Degree Name

EdD (Doctor of Education)


Educational Leadership

Date of Award


Committee Chair or Co-Chairs

Louise L. MacKay

Committee Members

Jasmine R. Renner, Mary Langenbrunner, Terrence A. Tollefson


The purpose of this study was to determine if an association existed between student achievement scores and classroom practices used among third-grade teachers in Upper East Tennessee. The variables included classroom environment, instructional context, and social context, employing developmentally appropriate practices (DAP). Teacher characteristics, including type of degree, highest degree, years of experience, level of DAP knowledge, and degree granting institution, were analyzed for characteristics influencing developmentally appropriate practices. The instrument, Assessment of Practices in Early Elementary Classrooms (APEEC), was used to gather information; the Tennessee Comprehensive Assessment Program (TCAP/CRT) Reading/Language and Mathematics scores were used to determine student' achievement level. A demographic survey was used to collect teacher characteristic information.

An initial analysis of data incorporated simple descriptive statistics in the form of frequency tables. Independent samples t tests, analyses of variance (ANOVAs), and Pearson Product moment correlation coefficients were used to determine if there were associations in DAP levels among teacher characteristics. Finally, one-way-analysis of variance assessed the associations between the dependent variables (TCAP/CRT scores) and independent variables (environment, instruction, and social context).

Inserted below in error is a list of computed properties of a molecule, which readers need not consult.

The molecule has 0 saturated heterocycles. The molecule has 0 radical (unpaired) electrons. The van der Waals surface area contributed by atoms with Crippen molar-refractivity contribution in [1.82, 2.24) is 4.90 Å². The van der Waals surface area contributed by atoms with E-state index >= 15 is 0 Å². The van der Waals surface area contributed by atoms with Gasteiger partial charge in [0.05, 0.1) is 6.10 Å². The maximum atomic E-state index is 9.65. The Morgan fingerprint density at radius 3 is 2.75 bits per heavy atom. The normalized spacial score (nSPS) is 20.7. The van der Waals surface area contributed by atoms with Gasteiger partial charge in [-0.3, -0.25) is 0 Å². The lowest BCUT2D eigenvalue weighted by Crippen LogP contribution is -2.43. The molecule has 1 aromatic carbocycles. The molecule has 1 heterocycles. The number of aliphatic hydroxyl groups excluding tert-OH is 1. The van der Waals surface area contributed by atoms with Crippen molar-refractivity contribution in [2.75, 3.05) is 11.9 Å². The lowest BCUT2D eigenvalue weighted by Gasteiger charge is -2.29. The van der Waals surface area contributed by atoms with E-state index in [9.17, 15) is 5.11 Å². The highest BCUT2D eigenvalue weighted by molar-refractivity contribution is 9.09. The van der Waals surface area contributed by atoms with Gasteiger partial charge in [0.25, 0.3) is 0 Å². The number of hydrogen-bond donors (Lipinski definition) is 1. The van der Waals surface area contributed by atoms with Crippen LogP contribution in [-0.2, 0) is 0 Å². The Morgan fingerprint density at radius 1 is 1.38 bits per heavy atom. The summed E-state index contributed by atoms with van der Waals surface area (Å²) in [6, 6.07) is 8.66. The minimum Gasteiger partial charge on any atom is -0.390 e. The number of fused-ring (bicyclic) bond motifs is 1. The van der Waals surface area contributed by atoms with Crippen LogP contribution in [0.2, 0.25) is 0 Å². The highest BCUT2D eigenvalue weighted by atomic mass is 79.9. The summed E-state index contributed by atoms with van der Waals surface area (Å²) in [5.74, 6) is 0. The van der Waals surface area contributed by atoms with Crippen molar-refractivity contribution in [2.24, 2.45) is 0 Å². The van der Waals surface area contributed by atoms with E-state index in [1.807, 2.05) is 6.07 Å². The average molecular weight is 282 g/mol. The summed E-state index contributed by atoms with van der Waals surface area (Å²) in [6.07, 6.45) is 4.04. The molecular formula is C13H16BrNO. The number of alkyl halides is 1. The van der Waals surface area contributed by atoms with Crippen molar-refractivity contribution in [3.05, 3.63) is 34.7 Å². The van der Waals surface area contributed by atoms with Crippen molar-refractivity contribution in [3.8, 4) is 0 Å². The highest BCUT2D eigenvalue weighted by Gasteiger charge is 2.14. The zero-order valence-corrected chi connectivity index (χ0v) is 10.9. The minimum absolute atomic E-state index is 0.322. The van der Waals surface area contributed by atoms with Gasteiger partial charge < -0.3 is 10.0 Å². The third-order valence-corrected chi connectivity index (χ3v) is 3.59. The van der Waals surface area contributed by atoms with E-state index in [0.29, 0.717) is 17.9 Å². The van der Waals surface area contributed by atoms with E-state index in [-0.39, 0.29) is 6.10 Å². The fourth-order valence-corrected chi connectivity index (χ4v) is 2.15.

The analysis of the data indicated that the majority of the third-grade teachers were certified in elementary education. Over half of the sample had master's degrees or above. Six had not taught any grades except third. The third-grade teachers had less experience in teaching kindergarten and more experience in first and second grades. An independent-samples t test indicated no significant differences in APEEC scores between teachers with early childhood degrees and teachers with other degrees; no significant differences in APEEC scores between teachers with a bachelor's degree and teachers with a master's or higher degree; and no significant differences between degree granting institutions. Correlation coefficients indicated APEEC scores were not significantly affected by teachers' years of experience. ANOVAs indicated significant differences in APEEC physical environment and social environment scores among teachers having a great deal of DAP knowledge but not in classroom instruction. ANOVAs indicated significant differences in classroom instruction and student achievement scores in Reading/Language, but not in Math. No significant differences were found in APEEC social and physical context scores.

Document Type

Dissertation - unrestricted


Copyright by the authors.